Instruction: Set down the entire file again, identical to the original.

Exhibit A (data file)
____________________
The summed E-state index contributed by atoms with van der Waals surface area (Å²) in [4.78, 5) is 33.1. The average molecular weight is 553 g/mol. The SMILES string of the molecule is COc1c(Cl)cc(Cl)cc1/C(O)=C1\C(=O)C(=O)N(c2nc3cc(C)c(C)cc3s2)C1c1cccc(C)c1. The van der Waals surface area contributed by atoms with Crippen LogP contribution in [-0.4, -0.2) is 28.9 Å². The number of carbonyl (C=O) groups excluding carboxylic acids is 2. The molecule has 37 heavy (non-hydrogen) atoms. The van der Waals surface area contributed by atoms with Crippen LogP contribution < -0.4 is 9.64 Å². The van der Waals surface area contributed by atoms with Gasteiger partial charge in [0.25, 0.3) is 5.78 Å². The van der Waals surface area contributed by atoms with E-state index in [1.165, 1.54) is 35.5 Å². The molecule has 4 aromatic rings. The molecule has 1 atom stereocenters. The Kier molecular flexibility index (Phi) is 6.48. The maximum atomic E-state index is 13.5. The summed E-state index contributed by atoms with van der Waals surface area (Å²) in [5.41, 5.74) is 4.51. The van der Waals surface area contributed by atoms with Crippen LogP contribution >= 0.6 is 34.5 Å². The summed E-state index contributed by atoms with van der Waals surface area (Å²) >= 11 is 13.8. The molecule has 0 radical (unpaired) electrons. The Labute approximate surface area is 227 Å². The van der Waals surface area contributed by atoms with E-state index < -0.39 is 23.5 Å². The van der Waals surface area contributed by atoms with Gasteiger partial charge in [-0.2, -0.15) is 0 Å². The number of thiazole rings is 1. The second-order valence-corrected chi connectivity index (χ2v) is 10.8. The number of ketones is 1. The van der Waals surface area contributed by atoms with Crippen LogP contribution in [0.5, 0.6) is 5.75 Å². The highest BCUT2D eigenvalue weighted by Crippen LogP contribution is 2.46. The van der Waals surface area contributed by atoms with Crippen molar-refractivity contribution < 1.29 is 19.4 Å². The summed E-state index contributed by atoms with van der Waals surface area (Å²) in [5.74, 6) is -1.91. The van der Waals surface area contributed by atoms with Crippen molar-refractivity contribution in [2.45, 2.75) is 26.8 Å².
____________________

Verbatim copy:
The summed E-state index contributed by atoms with van der Waals surface area (Å²) in [4.78, 5) is 33.1. The average molecular weight is 553 g/mol. The SMILES string of the molecule is COc1c(Cl)cc(Cl)cc1/C(O)=C1\C(=O)C(=O)N(c2nc3cc(C)c(C)cc3s2)C1c1cccc(C)c1. The van der Waals surface area contributed by atoms with Crippen LogP contribution in [-0.4, -0.2) is 28.9 Å². The number of carbonyl (C=O) groups excluding carboxylic acids is 2. The molecule has 37 heavy (non-hydrogen) atoms. The van der Waals surface area contributed by atoms with Crippen LogP contribution < -0.4 is 9.64 Å². The van der Waals surface area contributed by atoms with Gasteiger partial charge in [0.25, 0.3) is 5.78 Å². The van der Waals surface area contributed by atoms with E-state index in [1.165, 1.54) is 35.5 Å². The molecule has 4 aromatic rings. The molecule has 1 atom stereocenters. The Kier molecular flexibility index (Phi) is 6.48. The maximum atomic E-state index is 13.5. The summed E-state index contributed by atoms with van der Waals surface area (Å²) in [5.41, 5.74) is 4.51. The van der Waals surface area contributed by atoms with Crippen LogP contribution >= 0.6 is 34.5 Å². The summed E-state index contributed by atoms with van der Waals surface area (Å²) >= 11 is 13.8. The molecule has 0 radical (unpaired) electrons. The Labute approximate surface area is 227 Å². The van der Waals surface area contributed by atoms with E-state index < -0.39 is 23.5 Å². The van der Waals surface area contributed by atoms with Gasteiger partial charge in [-0.2, -0.15) is 0 Å². The number of thiazole rings is 1. The second-order valence-corrected chi connectivity index (χ2v) is 10.8. The number of ketones is 1. The van der Waals surface area contributed by atoms with Crippen LogP contribution in [0.5, 0.6) is 5.75 Å². The highest BCUT2D eigenvalue weighted by Crippen LogP contribution is 2.46. The van der Waals surface area contributed by atoms with Crippen molar-refractivity contribution < 1.29 is 19.4 Å². The summed E-state index contributed by atoms with van der Waals surface area (Å²) in [5.74, 6) is -1.91. The van der Waals surface area contributed by atoms with Crippen molar-refractivity contribution in [2.45, 2.75) is 26.8 Å².